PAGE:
Sunday, September 12, 2004

ON POETRY

Sometimes, when I remember, I visit Ron Silliman's blog. He writes on poetry and poetics, a critic of sorts. I usually comprehend about 10% of his writing. I have an odd fascination with poetry, with literature. I rarely read a book of poems all the way through. Nor do I remember what I read. I have read almost all of Shakespeare's plays, but I couldn't give a plot outline of more than 2 or 3 of them.

One has to admit, Silliman has an expertise, a small circle of knowledge that only one in a million possess. In a quest for uniqueness, I once thought of poetry as an avenue of worth. Some days, I ponder the big picture. Like a chessmaster, the poetry critic labors at excellence in a field over the head of the common man; the work displayed in a near empty arena. An unimportant excercise in the grand scheme of things? Sometimes I wonder what isn't.

A Silliman sample:

Of all the major projects undertaken by the New American generation of poets – which for the sake of definition lets presume consists of the 44 poets included in Donald Allen’s groundbreaking anthology that gave its name to such different tendencies of poetry as the New York School, the Black Mountain or projectivist poets, the San Francisco Renaissance and the Beats – only one appears never to have been published in book form, Robert Duncan’s booklength critical volume, The H.D. Book. The reasons for this are many and complicated, but the major blame – if we are to use that word – lies with Duncan himself.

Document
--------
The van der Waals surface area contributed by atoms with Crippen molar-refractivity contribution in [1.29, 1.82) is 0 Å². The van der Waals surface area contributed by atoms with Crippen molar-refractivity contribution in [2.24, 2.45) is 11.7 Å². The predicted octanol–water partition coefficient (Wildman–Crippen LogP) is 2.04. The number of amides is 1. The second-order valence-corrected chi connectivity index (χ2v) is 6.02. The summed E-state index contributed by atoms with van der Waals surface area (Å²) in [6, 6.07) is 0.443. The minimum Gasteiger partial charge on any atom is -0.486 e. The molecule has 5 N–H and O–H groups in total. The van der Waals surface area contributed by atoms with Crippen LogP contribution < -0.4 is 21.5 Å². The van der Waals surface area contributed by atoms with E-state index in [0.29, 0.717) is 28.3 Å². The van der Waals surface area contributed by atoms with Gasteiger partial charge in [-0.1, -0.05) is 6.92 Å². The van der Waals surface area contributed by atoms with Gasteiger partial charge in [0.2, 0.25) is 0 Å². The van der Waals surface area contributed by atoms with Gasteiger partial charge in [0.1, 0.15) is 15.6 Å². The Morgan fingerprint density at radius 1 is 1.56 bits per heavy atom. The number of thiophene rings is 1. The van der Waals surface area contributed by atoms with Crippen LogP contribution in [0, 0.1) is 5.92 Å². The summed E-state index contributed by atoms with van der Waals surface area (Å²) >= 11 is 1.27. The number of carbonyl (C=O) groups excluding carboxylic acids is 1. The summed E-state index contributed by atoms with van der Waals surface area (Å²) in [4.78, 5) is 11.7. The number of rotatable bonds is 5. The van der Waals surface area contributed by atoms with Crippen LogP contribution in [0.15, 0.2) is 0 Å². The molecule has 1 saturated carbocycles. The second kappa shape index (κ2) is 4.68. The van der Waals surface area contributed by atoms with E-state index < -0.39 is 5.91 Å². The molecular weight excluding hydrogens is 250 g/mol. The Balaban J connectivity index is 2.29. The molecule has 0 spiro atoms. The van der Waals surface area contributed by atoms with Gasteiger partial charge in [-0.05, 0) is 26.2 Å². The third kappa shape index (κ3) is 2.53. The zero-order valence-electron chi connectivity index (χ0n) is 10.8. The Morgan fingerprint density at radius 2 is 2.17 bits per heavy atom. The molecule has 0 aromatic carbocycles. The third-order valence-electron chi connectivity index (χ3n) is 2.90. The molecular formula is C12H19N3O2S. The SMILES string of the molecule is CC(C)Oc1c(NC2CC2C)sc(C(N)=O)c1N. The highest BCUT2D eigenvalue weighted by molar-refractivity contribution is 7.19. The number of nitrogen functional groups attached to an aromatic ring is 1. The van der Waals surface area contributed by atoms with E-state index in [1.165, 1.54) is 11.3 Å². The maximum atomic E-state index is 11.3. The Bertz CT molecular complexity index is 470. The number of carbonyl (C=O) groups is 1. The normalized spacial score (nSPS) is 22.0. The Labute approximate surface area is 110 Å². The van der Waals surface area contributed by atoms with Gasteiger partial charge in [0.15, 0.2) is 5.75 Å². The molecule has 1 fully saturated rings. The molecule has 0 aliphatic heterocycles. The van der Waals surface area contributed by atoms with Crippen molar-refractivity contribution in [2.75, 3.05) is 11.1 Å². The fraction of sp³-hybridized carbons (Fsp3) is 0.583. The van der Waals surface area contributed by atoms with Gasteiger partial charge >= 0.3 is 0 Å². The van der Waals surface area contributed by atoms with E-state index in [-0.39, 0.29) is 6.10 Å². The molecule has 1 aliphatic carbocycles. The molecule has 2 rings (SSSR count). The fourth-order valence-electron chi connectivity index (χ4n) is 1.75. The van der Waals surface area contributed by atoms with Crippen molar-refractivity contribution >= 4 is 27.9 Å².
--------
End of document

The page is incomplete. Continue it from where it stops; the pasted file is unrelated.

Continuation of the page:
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I first got into poetry and writing through my college dorm-mate's girlfriend, Jan. During her visits to our room, I would pretend to do homework while she feigned interest in her boyfriend. After a semester of this, my roommate moved out and, shortly thereafter, they broke up. One afternoon, she came over and pressed her lips into me, pinning me to my closet door. We started dating.

She was an English Lit major. At the time I was studying business education. Faced with a future of teaching typing to 8th graders and accounting to 11th graders, I changed over to English Lit. Plus, she liked a few of the things I wrote. I vaguely remember a poem about axes and a bloody murder.

(Embarrassed, I admit one other woman that similarly influenced my life. Another girlfriend, Eva, thought earrings looked cool in guys. I still have the hole in my earlobe to remind me.)

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For 2 years, I was an editor of the college's annual literary journal. My work entailed sitting around an oak table deciding whether to publish the submitted works of angst-filled freshman girls and the boys who lust for them.

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I remember one poem I had published in the above journal. Submitted for your amusement.

Back sides, track
sides of cities
standing.
Tar paper doorways,
dull ends of dead ends
and rock-
knocked windows

all lead

to a father and daughter
skating on a small pond
beyond the farmer's field.